Genesis, Selling England by the Pound

An undeniable progressive rock masterpiece (although you could also say that about Foxtrot), though sweeter and more nuanced than most of that genre, SEBTP offers some of the most intricately compelling music ever created. The first time I heard “Dancing With the Moonlit Knight” I was stupefied, and its impact hasn’t lessened much all these decades later. And, never mind Pink Floyd’s “Comfortably Numb” – “Firth of Fifth” gets my vote for being the most epic rock guitar solo ever recorded, courtesy of Steve Hackett.


Genesis, The Lamb Lies Down on Broadway

The songwriting and music become a little more monolithic here, and the recording is muddier, but the title track is a classic, the music is seamless through the length of a double-LP, and “The Carpet Crawlers” is strangely moving, strange lyrics and all.

Genesis, A Trick of the Tail

The first post-Peter Gabriel album with Phil Collins on lead vocals, this is still mostly the “good” Genesis, before they went unabashedly (if remuneratively) pop, with sublime cuts like “Dance on a Volcano” and “Ripples.”

Have a Nice Day: Super Hits of the ‘70s

I’m cheating here; this is a 25-volume CD set of 1970s singles. It’s got the good- and the good-bad stuff (Spiral Starecase’s “More Today Than Yesterday,” The Cuff Links’ “Tracy”), as well as the bad-bad stuff (“Heartbeat – It’s a Lovebeat” by the DeFranco Family and the beyond-cringeworthy “Playground In My Mind” courtesy of Clint Holmes), but sometimes you just have a craving for musical junk food.

Iron Butterfly, In-A-Gadda-Da-Vida

The Rodney Dangerfield of rock bands gets no respect from most critics. Bah, I say! “In-A-Gadda-Da-Vida” has the all-time greatest psychedelic guitar riff, and the shorter songs on side one are full of Sixties psychedelic energy, Vox Continental organ, crushing fuzz guitar and boundless youthful energy (guitarist Erik Brann was 17 years old when he blasted these riffs out). The Mobile Fidelity UHQR LP reissue is sold out, so I’m not the only one who digs this. In fact, when first released in 1968 it outsold every previous record ever released.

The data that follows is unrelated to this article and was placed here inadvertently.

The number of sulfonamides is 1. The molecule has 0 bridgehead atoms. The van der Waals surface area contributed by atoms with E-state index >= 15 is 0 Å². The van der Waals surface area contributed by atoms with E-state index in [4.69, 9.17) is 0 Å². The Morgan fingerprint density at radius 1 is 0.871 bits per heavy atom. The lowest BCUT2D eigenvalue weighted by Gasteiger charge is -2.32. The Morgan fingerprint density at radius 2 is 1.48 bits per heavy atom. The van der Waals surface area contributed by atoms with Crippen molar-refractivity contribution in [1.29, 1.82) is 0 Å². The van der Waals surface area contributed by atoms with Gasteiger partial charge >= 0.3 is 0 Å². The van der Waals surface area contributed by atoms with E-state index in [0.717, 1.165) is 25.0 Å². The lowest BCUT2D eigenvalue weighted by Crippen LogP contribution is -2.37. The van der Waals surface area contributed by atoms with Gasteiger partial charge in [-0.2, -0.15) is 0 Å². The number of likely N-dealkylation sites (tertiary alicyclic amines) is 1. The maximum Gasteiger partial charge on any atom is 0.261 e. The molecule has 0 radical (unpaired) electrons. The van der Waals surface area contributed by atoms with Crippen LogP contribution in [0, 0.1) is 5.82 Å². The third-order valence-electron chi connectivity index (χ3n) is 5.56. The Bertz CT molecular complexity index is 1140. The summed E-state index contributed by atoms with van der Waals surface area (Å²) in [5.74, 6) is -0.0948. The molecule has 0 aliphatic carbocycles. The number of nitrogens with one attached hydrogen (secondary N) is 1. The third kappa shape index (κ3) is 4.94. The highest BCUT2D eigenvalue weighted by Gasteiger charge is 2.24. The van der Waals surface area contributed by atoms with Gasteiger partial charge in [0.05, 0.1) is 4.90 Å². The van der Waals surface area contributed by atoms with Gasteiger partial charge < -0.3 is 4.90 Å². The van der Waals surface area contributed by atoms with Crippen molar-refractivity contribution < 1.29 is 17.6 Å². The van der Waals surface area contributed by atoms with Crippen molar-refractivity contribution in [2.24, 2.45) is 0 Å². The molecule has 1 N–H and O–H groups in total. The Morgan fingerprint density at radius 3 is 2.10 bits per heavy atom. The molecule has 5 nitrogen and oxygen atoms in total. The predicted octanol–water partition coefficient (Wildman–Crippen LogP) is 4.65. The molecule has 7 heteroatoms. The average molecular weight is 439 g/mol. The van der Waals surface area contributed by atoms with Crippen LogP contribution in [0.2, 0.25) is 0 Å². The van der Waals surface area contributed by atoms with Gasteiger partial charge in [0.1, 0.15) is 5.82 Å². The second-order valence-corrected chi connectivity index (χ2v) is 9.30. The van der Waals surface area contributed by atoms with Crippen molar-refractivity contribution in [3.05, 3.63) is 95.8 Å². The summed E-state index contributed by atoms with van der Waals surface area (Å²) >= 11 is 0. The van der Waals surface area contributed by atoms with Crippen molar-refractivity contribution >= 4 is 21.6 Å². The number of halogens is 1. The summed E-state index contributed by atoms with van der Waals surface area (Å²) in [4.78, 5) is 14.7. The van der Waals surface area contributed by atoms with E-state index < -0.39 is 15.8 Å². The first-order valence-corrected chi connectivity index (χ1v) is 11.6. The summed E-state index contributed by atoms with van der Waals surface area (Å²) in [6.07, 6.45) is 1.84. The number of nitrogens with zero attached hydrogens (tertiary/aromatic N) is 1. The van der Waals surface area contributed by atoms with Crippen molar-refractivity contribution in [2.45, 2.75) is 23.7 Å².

Iron Butterfly, Ball

More poppy and less psychedelic than the landmark In-A-Gadda-Da-Vida, the songs range from lame (“Lonely Boy,” “Her Favorite Style”) to pretty darn good (“Soul Experience,” “In the Crowds”). But…the guitar sounds are even more fantastic than In-A-Gadda…”, especially on “It Must Be Love,” which has a grinding, fuzz tone akin an industrial machine gone out of control. It must be noted that bassist Lee Dorman is criminally underrated.

James Gang, Yer Album

In which Joe Walsh and his guitar exploded onto the world. The guitar solo in “Take A Look Around” will get you stoned even if you’ve never gotten high in your life.


Billy Joel, Turnstiles

I’ve had mixed feelings about Billy Joel over the decades. I was captivated by his earlier work, and songs like “Captain Jack,” “Summer, Highland Falls,” “I’ve Loved These Days” (the latter two included on Turnstiles) and “The Stranger,” but by “52nd Street” and songs like “Big Shot, ”I was losing interest. The disillusionment was complete by the time “We Didn’t Start the Fire” rolled around. Yet on his later albums he’d come up with songs like “Leave a Tender Moment Alone” or “A Matter of Trust,” and I’d be reminded of what a great songwriter Joel is by anyone’s standards. Turnstiles is also a sentimental favorite because everyone in my whole family liked it (something you couldn’t say when I played Zappa or Black Sabbath), so it got a ton of play in our house when it first came out.

Jeff Beck Group, Rough and Ready

A sorcerer among guitarists, and of course Blow By Blow deserves all the accolades it gets, and the stuff he did with Rod Stewart and company is essential British blues rock, but Rough and Ready is the album where I really got Beck. The band is a steamroller, and Beck’s playing is, as always, next-level insane. I spent many, many, many hours copying his riffs on this one.


Creedence Clearwater Revival, Bayou Country

What’s not to love? Here’s the group’s breakthrough smash, “Proud Mary,” an absolutely ripping version of Little Richard’s “Good Golly, Miss Molly,” and maybe the greatest one-chord jam of all time, “Keep On Chooglin.” It’s cliched to say that singer/songwriter/guitarist John Fogerty is a natural treasure, except it’s true. But all their other hits are also essential, so I screwed up here and should have picked one of their greatest hits collections.